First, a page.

Filmmaker threatens to pull Hobbit from New Zealand

Filmmaker Peter Jackson threatened on Monday to move the troubled production of his latest Tolkien saga The Hobbit from New Zealand over a dispute with an Australian actors’ union.

In an open letter, Jackson said The Hobbit, a two-film prequel to the Oscar-winning Lord of the Rings trilogy, may be moved to eastern Europe if the row with Australia’s Media Entertainment and Arts Alliance was not settled.

The MEAA has called for an international boycott of The Hobbit until producers agree to meet its demands over union representation, a move Jackson said may drive the project from his homeland.

“I can’t see beyond the ugly spectre of an Australian bully-boy using what he perceives as his weak Kiwi cousins to gain a foothold in this country’s film industry,” Jackson said.

“They want greater membership, since they get to increase their bank balance.”

New Zealand’s mountainous landscape provided a stunning backdrop to The Lord of the Rings, which helped kickstart a local film industry Jackson—a New Zealander himself—said was now under threat.

“If The Hobbit goes east—east Europe in fact—look forward to a long, dry, big-budget movie drought in this country,” he said.

“We have done better in recent years with attracting overseas movies and the Australians would like a greater slice of the pie, which begins with them using The Hobbit to gain control of our film industry.”

The Hobbit has been stalled by financial woes at movie studio Metro-Goldwyn-Mayer, which is facing a debt of $3,7-billion and is negotiating a streamlined bankruptcy with creditors.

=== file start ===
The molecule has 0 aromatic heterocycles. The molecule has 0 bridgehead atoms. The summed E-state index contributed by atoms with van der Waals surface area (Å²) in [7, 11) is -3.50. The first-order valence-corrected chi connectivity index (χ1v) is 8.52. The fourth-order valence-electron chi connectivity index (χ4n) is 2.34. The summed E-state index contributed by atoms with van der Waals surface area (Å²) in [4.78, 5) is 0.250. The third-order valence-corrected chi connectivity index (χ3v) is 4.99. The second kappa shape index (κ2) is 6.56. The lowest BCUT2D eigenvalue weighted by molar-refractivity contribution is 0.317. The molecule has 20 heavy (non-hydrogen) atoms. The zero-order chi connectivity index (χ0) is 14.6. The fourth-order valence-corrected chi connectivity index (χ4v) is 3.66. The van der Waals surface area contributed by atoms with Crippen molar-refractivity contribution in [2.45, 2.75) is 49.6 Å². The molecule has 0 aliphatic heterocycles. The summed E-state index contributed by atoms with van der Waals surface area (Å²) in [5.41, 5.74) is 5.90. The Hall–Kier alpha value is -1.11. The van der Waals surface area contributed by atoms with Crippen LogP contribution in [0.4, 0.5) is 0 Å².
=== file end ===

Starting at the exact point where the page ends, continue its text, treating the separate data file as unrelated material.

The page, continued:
Mexican-born Guillermo Del Toro quit as director in May, citing almost two years of delays, with Lord of the Rings director Jackson expected to replace him at the helm.

Jackson denied being anti-union and said he was angry “a tiny minority” of actors could potentially derail a project that would create thousands of jobs and inject hundreds of millions of dollars into New Zealand’s economy.

The filmmaker said he had always treated both union and non-union actors fairly on his sets and accused the MEAA of unfairly singling out The Hobbit.

“It sure feels like we are being attacked simply because we are a big fat juicy target, not for any wrongdoing,” he said.

New Zealand Council of Trade Unions president Helen Kelly said minimum employment standards needed to be met and Australia’s MEAA was simply assisting its counterparts in the New Zealand labour movement achieve the goal.

“It is totally unjustified to describe the union assistance from Australia as bullying,” she said, calling on the film’s producers to work with unions on conditions, “rather than simply threaten to remove the film from New Zealand”.

MEAA assistant federal secretary Simon Whipp told Radio New Zealand the union was concerned actors involved in The Hobbit were not being offered contracts which were standard throughout the industry.

Whipp said the MEAA had no interest in driving work away from New Zealand and wanted to work with the movie’s producers.

Actor Ian McKellen, who is likely to reprise his role as the wizard Gandalf, reportedly told a British newspaper this month that back-to-back shooting of the two movies was set to begin in January. - AFP


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